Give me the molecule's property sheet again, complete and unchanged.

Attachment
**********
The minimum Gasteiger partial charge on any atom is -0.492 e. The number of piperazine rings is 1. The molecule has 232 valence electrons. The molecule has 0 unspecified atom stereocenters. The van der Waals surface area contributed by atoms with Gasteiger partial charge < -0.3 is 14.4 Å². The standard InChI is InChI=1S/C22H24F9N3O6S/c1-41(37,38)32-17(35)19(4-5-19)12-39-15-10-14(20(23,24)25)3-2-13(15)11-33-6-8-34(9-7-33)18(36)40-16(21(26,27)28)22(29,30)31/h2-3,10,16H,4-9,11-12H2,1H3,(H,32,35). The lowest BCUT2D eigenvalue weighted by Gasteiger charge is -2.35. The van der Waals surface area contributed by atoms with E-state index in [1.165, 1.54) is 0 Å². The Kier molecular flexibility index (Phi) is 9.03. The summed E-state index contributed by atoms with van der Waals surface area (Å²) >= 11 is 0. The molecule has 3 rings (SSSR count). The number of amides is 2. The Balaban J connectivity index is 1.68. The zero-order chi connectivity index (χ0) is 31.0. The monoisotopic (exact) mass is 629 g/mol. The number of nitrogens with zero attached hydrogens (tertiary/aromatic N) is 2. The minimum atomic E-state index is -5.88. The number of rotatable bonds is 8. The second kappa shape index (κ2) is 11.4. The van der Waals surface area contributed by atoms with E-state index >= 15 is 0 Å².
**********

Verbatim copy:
The minimum Gasteiger partial charge on any atom is -0.492 e. The number of piperazine rings is 1. The molecule has 232 valence electrons. The molecule has 0 unspecified atom stereocenters. The van der Waals surface area contributed by atoms with Gasteiger partial charge < -0.3 is 14.4 Å². The standard InChI is InChI=1S/C22H24F9N3O6S/c1-41(37,38)32-17(35)19(4-5-19)12-39-15-10-14(20(23,24)25)3-2-13(15)11-33-6-8-34(9-7-33)18(36)40-16(21(26,27)28)22(29,30)31/h2-3,10,16H,4-9,11-12H2,1H3,(H,32,35). The lowest BCUT2D eigenvalue weighted by Gasteiger charge is -2.35. The van der Waals surface area contributed by atoms with E-state index in [1.165, 1.54) is 0 Å². The Kier molecular flexibility index (Phi) is 9.03. The summed E-state index contributed by atoms with van der Waals surface area (Å²) >= 11 is 0. The molecule has 3 rings (SSSR count). The number of amides is 2. The Balaban J connectivity index is 1.68. The zero-order chi connectivity index (χ0) is 31.0. The monoisotopic (exact) mass is 629 g/mol. The number of nitrogens with zero attached hydrogens (tertiary/aromatic N) is 2. The minimum atomic E-state index is -5.88. The number of rotatable bonds is 8. The second kappa shape index (κ2) is 11.4. The van der Waals surface area contributed by atoms with E-state index >= 15 is 0 Å².